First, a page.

Wednesday, August 15, 2012
Broken Blossoms or The Yellow Man and the Girl is a 1919 silent film directed by D.W. Griffith. Cast: Lillian Gish, Richard Barthelmess and Donald Crisp. It is based on Thomas Burke's short story "The Chink and the Child" from the 1916 collection Limehouse Nights.
With high hopes in changing Westerners' violent ways Chang, with his Buddhist believes moves to England. Many years later, working as a shopkeeper in London's Lime-house district, Chang watches Lucy Burrows, out his window. Even though he sees that she is underfed and wearing ragged clothes. Chang, thinks that she is beautiful and falls in love with her from afar. Then one day he comes to her aide when another Oriental attacks her.
After Burrows whips Lucy, almost to death after she spills soup on his hand, she walks the streets and falls unconscious in front of Chang's shop, he then takes her in and dresses her as a princess in beautiful silks. They become fast friends. Lucy gives Chang the respect he needs and he gives Lucy the only gentleness she has ever known.
After a friend of Burrows, finds Lucy staying with Chang, he then goes to inform her father. More than angry, Burrows finds her and drags her home. Will Chang get there in time to save Lucy from another beating?
Full length movie.
Lillian Gish did not want to make the picture and D.W. Griffith had to work hard to persuade her to do it. She later said she was glad she consented.
Filming took 18 days and nights. Donald Crisp's scenes were filmed at night because he was directing another film during the day.
D.W. Griffith saw Lillian Gish using her smile gesture with her fingers and decided to incorporate it into the filming.
The only makeup Richard Barthelmess used in order to appear Oriental was a very tight rubber band stretched around his forehead, pulling his facial features slightly upward. The rubber band was cleverly concealed beneath his cap.
The film was produced by D.W. Griffith for Adolph Zukor's Artcraft company, a subsidiary of Paramount Pictures. But when Griffith delivered the final print of the film to Zukor, the producer was outraged. "How dare you deliver such a terrible film to me!" Zukor raged. "Everybody in the picture dies!" Infuriated, Griffith left Zukor's office and returned the next day with $250,000 in cash, which he threw on Zukor's desk. "Here," Griffith shouted, "If you don't want the picture, I'll buy it back from you." Zukor accepted the offer, thus making this the first film released by United Artists, the production company formed in 1919 by Mary Pickford, Charles Chaplin, Douglas Fairbanks, and Griffith. It was a remarkably successful film, both critically and at the box office.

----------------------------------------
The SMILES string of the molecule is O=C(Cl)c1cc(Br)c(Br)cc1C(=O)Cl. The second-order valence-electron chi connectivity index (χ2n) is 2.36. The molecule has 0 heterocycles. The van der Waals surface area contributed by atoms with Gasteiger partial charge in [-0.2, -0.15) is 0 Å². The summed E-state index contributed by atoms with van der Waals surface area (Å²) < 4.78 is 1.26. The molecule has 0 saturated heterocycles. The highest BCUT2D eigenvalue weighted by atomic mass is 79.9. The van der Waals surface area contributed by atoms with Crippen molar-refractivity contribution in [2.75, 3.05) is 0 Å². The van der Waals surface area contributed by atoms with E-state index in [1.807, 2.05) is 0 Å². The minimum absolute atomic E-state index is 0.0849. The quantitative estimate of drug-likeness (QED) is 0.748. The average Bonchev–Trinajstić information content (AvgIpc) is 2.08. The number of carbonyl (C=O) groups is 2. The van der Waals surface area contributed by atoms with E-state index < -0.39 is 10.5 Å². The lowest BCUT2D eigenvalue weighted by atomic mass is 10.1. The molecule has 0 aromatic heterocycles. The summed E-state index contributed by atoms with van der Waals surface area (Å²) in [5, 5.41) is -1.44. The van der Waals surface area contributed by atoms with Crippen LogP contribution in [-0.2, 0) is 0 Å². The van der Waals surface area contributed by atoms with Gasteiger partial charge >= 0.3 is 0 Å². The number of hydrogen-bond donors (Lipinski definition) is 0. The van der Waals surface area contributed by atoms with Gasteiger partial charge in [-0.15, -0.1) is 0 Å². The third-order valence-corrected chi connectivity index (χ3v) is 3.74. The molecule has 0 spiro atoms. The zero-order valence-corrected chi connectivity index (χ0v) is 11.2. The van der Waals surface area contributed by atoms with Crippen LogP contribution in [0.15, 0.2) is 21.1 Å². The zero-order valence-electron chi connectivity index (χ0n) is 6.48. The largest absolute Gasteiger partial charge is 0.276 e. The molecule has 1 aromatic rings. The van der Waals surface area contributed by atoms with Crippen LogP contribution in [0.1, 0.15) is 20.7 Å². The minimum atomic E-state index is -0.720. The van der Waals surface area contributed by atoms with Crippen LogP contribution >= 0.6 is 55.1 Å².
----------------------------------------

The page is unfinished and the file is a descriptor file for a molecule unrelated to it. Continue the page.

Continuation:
The film's premiere engagement included a live prologue featuring a dance routine performed by actress Carol Dempster. During Dempster's dance the stage was illuminated by blue and gold footlights. Later, during the screening of the film, a stagehand accidentally switched on those footlights and the movie screen tinted the film in an unusual way. D.W. Griffith, standing in the rear of the auditorium, was so surprised and delighted at the blue and gold-tinted effect that he ordered all copies of the film to be tinted in those colors during certain key sequences.
One of the films listed in "1001 Movies You Must See Before You Die", edited by Steven Jay Schneider.
"Broken Blossoms" is the story about two abused people who find comfort and strength in one another. This is one of the most heartbreaking silent movies ever filmed.